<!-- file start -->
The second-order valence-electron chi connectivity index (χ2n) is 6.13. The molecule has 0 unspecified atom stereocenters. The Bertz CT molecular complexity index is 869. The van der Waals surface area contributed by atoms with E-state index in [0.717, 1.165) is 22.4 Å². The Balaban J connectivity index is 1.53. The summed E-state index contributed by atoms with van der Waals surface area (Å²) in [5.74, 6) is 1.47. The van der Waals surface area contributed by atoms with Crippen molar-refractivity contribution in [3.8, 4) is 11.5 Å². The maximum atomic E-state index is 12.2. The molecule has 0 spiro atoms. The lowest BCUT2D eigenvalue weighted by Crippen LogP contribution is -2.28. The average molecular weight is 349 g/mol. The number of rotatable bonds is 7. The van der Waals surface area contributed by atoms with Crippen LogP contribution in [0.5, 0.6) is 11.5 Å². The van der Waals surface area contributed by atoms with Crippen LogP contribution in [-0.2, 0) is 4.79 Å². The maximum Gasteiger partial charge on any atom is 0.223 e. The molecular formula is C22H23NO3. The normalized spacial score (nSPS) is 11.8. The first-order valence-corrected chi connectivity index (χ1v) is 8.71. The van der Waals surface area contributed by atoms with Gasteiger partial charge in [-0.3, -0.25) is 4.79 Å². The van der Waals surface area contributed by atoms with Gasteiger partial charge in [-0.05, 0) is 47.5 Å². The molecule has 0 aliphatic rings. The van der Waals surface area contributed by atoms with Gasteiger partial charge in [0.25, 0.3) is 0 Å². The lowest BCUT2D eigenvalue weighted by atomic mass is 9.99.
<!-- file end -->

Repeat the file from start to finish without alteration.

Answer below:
The second-order valence-electron chi connectivity index (χ2n) is 6.13. The molecule has 0 unspecified atom stereocenters. The Bertz CT molecular complexity index is 869. The van der Waals surface area contributed by atoms with E-state index in [0.717, 1.165) is 22.4 Å². The Balaban J connectivity index is 1.53. The summed E-state index contributed by atoms with van der Waals surface area (Å²) in [5.74, 6) is 1.47. The van der Waals surface area contributed by atoms with Crippen molar-refractivity contribution in [3.8, 4) is 11.5 Å². The maximum atomic E-state index is 12.2. The molecule has 0 spiro atoms. The lowest BCUT2D eigenvalue weighted by Crippen LogP contribution is -2.28. The average molecular weight is 349 g/mol. The number of rotatable bonds is 7. The van der Waals surface area contributed by atoms with Crippen LogP contribution in [0.5, 0.6) is 11.5 Å². The van der Waals surface area contributed by atoms with Crippen LogP contribution in [-0.2, 0) is 4.79 Å². The maximum Gasteiger partial charge on any atom is 0.223 e. The molecular formula is C22H23NO3. The normalized spacial score (nSPS) is 11.8. The first-order valence-corrected chi connectivity index (χ1v) is 8.71. The van der Waals surface area contributed by atoms with Gasteiger partial charge in [-0.3, -0.25) is 4.79 Å². The van der Waals surface area contributed by atoms with Gasteiger partial charge in [-0.05, 0) is 47.5 Å². The molecule has 0 aliphatic rings. The van der Waals surface area contributed by atoms with Gasteiger partial charge in [0.25, 0.3) is 0 Å². The lowest BCUT2D eigenvalue weighted by atomic mass is 9.99.